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Rightly Dividing the Word of Truth (2 Timothy 2:15)
Established November 2008 Published: December 17, 2019
For this is good and acceptable in the sight of God our Saviour; Who will have all men to be saved, and to come unto the knowledge of the truth (1 Timothy 2:3-4).
Welcome to HBS everyone.
First, a prayer of thanksgiving: “For our daily needs when so many walk in hopelessness, for faith when so many walk in fear, for the love of family and friends when so many walk alone we give God thanks.”
I need to skip the lengthy review of the previous lesson because typing hurts my left hand. However, I urge y’all to revisit it to refresh your memories.
********Please open your Bible at Colossians 1:3-5.
“We give thanks to God and the Father of our Lord Jesus Christ, praying always for you, Since we heard of your faith in Christ Jesus, and of the love which ye have to all the saints, For the hope which is laid up for you in heaven, whereof ye heard before in the word of the truth of the gospel;”
If a title was required for this scripture passage I’d call it The Truth of the Gospel. What I had been taught by my church during the first nineteen years of my life was anything but the truth, that’s why I left it behind. This was after my conversion in 1996. At that time I began a diligent search for the truth about my Lord and Savior. To that end I attended Bible study classes whenever the lights were on at church, read my Bible daily, and visited Christian websites on the internet. But I still felt “left out” because the Bible didn’t make much sense to me. Then one day I happened upon an individual teaching the Bible rightly divided online. He helped me understand what I had been taught before was someone’s version of the truth. In other words, their preaching and teaching stemmed from denominational traditionalism rather than what God actually said, dispensationaly speaking. Now I have a healthy respect for certain traditions, but as our Apostle Paul I have an unwavering passion for the truth of the gospel “…for it is the power of God unto salvation to every one that believeth; to the Jew first, and also to the Greek (Gentile)” – Romans 1:16b.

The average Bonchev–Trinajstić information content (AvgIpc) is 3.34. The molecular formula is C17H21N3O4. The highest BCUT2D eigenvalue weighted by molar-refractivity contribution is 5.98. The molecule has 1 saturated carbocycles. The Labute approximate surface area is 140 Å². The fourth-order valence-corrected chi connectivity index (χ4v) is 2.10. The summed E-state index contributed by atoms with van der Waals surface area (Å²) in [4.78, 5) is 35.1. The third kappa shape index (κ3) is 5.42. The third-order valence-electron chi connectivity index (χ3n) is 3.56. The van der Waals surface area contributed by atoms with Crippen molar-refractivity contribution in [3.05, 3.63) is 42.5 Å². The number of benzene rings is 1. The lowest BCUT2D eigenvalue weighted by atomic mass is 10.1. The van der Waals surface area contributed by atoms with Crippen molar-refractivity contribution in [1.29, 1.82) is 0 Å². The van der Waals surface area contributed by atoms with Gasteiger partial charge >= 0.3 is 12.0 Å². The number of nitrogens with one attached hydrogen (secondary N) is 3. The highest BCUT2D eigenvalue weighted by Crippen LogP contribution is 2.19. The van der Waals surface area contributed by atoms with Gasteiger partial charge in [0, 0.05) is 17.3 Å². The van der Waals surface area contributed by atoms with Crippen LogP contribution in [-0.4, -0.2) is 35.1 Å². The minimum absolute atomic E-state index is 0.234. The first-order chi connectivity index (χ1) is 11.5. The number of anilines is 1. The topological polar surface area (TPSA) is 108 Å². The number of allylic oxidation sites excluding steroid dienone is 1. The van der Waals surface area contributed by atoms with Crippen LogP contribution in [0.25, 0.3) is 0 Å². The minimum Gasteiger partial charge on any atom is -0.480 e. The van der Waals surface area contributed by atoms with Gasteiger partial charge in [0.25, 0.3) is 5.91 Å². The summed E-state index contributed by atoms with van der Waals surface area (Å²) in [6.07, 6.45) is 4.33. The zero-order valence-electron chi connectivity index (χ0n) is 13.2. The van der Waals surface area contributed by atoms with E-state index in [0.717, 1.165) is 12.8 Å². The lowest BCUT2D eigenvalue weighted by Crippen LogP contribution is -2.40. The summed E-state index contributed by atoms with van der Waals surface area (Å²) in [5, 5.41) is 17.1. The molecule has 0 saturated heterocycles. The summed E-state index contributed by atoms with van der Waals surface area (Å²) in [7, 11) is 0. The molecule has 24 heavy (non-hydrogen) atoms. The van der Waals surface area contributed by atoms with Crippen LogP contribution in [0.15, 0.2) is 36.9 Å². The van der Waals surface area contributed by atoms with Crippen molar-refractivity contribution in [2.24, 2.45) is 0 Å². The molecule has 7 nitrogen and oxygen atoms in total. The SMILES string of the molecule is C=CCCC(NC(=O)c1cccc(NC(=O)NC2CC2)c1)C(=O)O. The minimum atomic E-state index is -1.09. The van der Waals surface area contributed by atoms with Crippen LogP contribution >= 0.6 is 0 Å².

In the introduction to Colossians I mentioned the people living in Colosse lent an ear to the heresies of their day, i.e. those people heralding an extreme form of legalistic Judaism and an early form of Gnosticism. These Jews retained the Mosaic Law (2:14), imposed circumcision (2:11), adhered to strict dietary restrictions and calendar observations (2:16), and they encouraged asceticism (2:21-23). Those advocating an early form of Gnosticism (2:8) described matter as evil, denied the divine creation of the universe, held to many angelic beings or spiritual intermediaries existing between God and man, and promoted the worship of these angelic beings (2:18). The Christian component of these heresies did not deny Christ, they dethroned Him. He was not regarded as divine or as the Creator God, and His death, therefore, did nothing for man’s salvation. Paul was not going to permit these heretical teachings (untruths) to take root and thrive in Colosse, so he criticized them in this writing.
Let’s begin this study at Colossians 1:2.
“To the saints and faithful brethren in Christ which are at Colosse: Grace be unto you, and peace, from God our Father and the Lord Jesus Christ.”
The word Grace, as it pertains to God, is used in a number of different ways in the N.T. It can mean the free unmerited love and favor of God, which brings about man’s salvation through faith (Ephesians 2:8), the spring and source of every spiritual blessing received from him (Ephesians 1:3), the divine influence of the Holy Spirit in renewing the heart and restraining Believers from sin (2 Corinthians 12:9), the state of Grace in which the Believer eternally stands, that is, being in God’s favor (Romans 5:2), and others. Here Paul most likely used the term Grace to mean the latter.
Peace means different things, depending on the context. In a general sense, it might mean a state of quiet, tranquility, or harmony with one another (1 Corinthians 16:11); freedom from conflict, such as, freedom from war with a foreign country; and salvation in that the individual is no longer considered an enemy of God. Here Paul is saying the Colossians are at peace with God (Romans 5:1).
“We give thanks to God and the Father of our Lord Jesus Christ, praying always for you,”